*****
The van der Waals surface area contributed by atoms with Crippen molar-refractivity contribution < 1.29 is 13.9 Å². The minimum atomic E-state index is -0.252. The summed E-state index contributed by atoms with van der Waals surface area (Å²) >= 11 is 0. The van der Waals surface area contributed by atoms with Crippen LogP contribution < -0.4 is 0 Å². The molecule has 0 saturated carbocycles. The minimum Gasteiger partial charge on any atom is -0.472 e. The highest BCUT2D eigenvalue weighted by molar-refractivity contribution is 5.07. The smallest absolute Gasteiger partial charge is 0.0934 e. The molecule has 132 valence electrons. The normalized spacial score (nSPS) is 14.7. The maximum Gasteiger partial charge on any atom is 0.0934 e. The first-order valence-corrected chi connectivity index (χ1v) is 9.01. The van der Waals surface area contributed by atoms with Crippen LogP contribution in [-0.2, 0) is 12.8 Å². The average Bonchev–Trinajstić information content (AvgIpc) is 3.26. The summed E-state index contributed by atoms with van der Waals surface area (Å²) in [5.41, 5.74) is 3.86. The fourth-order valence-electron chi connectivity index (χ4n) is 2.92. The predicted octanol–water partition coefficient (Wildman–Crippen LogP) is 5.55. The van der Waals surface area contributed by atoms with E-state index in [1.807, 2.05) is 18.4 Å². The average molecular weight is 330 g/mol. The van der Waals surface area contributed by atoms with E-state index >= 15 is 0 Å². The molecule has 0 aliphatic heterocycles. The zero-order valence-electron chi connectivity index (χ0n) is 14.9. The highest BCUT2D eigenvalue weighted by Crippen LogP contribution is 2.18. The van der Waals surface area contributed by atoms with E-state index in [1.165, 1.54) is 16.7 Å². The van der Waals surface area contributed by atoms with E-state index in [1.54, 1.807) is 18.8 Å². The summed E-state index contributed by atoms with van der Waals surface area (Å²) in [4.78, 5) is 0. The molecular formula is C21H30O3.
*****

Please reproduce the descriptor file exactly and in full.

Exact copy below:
The van der Waals surface area contributed by atoms with Crippen molar-refractivity contribution < 1.29 is 13.9 Å². The minimum atomic E-state index is -0.252. The summed E-state index contributed by atoms with van der Waals surface area (Å²) >= 11 is 0. The van der Waals surface area contributed by atoms with Crippen LogP contribution < -0.4 is 0 Å². The molecule has 0 saturated carbocycles. The minimum Gasteiger partial charge on any atom is -0.472 e. The highest BCUT2D eigenvalue weighted by molar-refractivity contribution is 5.07. The smallest absolute Gasteiger partial charge is 0.0934 e. The molecule has 132 valence electrons. The normalized spacial score (nSPS) is 14.7. The maximum Gasteiger partial charge on any atom is 0.0934 e. The first-order valence-corrected chi connectivity index (χ1v) is 9.01. The van der Waals surface area contributed by atoms with Crippen LogP contribution in [-0.2, 0) is 12.8 Å². The average Bonchev–Trinajstić information content (AvgIpc) is 3.26. The summed E-state index contributed by atoms with van der Waals surface area (Å²) in [5.41, 5.74) is 3.86. The fourth-order valence-electron chi connectivity index (χ4n) is 2.92. The predicted octanol–water partition coefficient (Wildman–Crippen LogP) is 5.55. The van der Waals surface area contributed by atoms with E-state index in [1.807, 2.05) is 18.4 Å². The average molecular weight is 330 g/mol. The van der Waals surface area contributed by atoms with E-state index >= 15 is 0 Å². The molecule has 0 aliphatic heterocycles. The zero-order valence-electron chi connectivity index (χ0n) is 14.9. The highest BCUT2D eigenvalue weighted by Crippen LogP contribution is 2.18. The van der Waals surface area contributed by atoms with E-state index in [1.165, 1.54) is 16.7 Å². The van der Waals surface area contributed by atoms with E-state index in [1.54, 1.807) is 18.8 Å². The summed E-state index contributed by atoms with van der Waals surface area (Å²) in [4.78, 5) is 0. The molecular formula is C21H30O3.